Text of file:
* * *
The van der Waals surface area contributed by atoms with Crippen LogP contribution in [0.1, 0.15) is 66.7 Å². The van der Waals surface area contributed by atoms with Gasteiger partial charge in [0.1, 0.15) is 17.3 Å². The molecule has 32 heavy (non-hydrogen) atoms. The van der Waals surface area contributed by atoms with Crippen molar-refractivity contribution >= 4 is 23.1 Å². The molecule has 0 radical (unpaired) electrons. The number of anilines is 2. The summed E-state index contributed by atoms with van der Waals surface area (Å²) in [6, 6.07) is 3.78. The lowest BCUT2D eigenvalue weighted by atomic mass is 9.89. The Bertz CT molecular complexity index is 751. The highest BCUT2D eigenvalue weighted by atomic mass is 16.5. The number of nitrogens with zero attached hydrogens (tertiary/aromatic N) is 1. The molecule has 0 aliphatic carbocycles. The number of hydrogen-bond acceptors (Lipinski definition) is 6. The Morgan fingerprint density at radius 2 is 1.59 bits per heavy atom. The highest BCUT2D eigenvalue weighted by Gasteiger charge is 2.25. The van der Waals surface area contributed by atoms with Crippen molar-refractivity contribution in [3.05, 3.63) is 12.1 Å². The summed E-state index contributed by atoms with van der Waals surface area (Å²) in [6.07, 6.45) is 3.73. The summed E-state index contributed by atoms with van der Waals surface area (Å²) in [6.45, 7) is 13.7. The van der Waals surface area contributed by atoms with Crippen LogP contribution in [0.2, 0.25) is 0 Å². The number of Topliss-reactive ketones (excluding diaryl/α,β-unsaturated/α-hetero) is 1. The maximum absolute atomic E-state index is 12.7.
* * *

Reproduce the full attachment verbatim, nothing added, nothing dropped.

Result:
The van der Waals surface area contributed by atoms with Crippen LogP contribution in [0.1, 0.15) is 66.7 Å². The van der Waals surface area contributed by atoms with Gasteiger partial charge in [0.1, 0.15) is 17.3 Å². The molecule has 32 heavy (non-hydrogen) atoms. The van der Waals surface area contributed by atoms with Crippen molar-refractivity contribution >= 4 is 23.1 Å². The molecule has 0 radical (unpaired) electrons. The number of anilines is 2. The summed E-state index contributed by atoms with van der Waals surface area (Å²) in [6, 6.07) is 3.78. The lowest BCUT2D eigenvalue weighted by atomic mass is 9.89. The Bertz CT molecular complexity index is 751. The highest BCUT2D eigenvalue weighted by atomic mass is 16.5. The number of nitrogens with zero attached hydrogens (tertiary/aromatic N) is 1. The molecule has 0 aliphatic carbocycles. The number of hydrogen-bond acceptors (Lipinski definition) is 6. The Morgan fingerprint density at radius 2 is 1.59 bits per heavy atom. The highest BCUT2D eigenvalue weighted by Gasteiger charge is 2.25. The van der Waals surface area contributed by atoms with Crippen molar-refractivity contribution in [3.05, 3.63) is 12.1 Å². The summed E-state index contributed by atoms with van der Waals surface area (Å²) in [6.07, 6.45) is 3.73. The summed E-state index contributed by atoms with van der Waals surface area (Å²) in [6.45, 7) is 13.7. The van der Waals surface area contributed by atoms with Crippen LogP contribution in [0.2, 0.25) is 0 Å². The number of Topliss-reactive ketones (excluding diaryl/α,β-unsaturated/α-hetero) is 1. The maximum absolute atomic E-state index is 12.7.